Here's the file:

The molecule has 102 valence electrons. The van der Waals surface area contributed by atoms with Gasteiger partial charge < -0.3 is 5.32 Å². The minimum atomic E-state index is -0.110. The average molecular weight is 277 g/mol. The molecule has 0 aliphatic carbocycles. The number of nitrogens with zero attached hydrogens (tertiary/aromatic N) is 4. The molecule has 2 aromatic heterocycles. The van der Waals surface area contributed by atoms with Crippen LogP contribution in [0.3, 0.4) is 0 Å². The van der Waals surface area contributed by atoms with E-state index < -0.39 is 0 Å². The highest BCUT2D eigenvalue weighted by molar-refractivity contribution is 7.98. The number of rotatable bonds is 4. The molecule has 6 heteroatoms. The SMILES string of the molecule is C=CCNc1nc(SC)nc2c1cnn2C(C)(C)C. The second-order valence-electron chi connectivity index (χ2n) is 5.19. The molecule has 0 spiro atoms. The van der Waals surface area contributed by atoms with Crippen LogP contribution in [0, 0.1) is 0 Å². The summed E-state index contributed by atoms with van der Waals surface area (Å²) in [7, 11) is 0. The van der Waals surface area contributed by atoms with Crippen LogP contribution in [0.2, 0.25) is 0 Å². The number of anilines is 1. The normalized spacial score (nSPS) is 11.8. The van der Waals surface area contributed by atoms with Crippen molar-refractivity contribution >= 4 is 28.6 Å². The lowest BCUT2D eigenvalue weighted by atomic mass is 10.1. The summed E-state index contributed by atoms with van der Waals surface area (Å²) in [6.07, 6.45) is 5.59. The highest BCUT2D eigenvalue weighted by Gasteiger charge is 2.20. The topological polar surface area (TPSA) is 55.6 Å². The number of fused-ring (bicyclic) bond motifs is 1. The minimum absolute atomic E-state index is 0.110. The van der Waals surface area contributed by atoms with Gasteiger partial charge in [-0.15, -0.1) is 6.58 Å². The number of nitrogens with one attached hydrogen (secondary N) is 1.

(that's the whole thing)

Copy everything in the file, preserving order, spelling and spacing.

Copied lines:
The molecule has 102 valence electrons. The van der Waals surface area contributed by atoms with Gasteiger partial charge < -0.3 is 5.32 Å². The minimum atomic E-state index is -0.110. The average molecular weight is 277 g/mol. The molecule has 0 aliphatic carbocycles. The number of nitrogens with zero attached hydrogens (tertiary/aromatic N) is 4. The molecule has 2 aromatic heterocycles. The van der Waals surface area contributed by atoms with Crippen LogP contribution in [0.3, 0.4) is 0 Å². The van der Waals surface area contributed by atoms with E-state index < -0.39 is 0 Å². The highest BCUT2D eigenvalue weighted by molar-refractivity contribution is 7.98. The number of rotatable bonds is 4. The molecule has 6 heteroatoms. The SMILES string of the molecule is C=CCNc1nc(SC)nc2c1cnn2C(C)(C)C. The second-order valence-electron chi connectivity index (χ2n) is 5.19. The molecule has 0 spiro atoms. The van der Waals surface area contributed by atoms with Crippen LogP contribution in [0, 0.1) is 0 Å². The summed E-state index contributed by atoms with van der Waals surface area (Å²) in [7, 11) is 0. The van der Waals surface area contributed by atoms with Crippen LogP contribution in [0.2, 0.25) is 0 Å². The number of anilines is 1. The normalized spacial score (nSPS) is 11.8. The van der Waals surface area contributed by atoms with Crippen molar-refractivity contribution >= 4 is 28.6 Å². The lowest BCUT2D eigenvalue weighted by atomic mass is 10.1. The summed E-state index contributed by atoms with van der Waals surface area (Å²) in [6.07, 6.45) is 5.59. The highest BCUT2D eigenvalue weighted by Gasteiger charge is 2.20. The topological polar surface area (TPSA) is 55.6 Å². The number of fused-ring (bicyclic) bond motifs is 1. The minimum absolute atomic E-state index is 0.110. The van der Waals surface area contributed by atoms with Gasteiger partial charge in [-0.15, -0.1) is 6.58 Å². The number of nitrogens with one attached hydrogen (secondary N) is 1.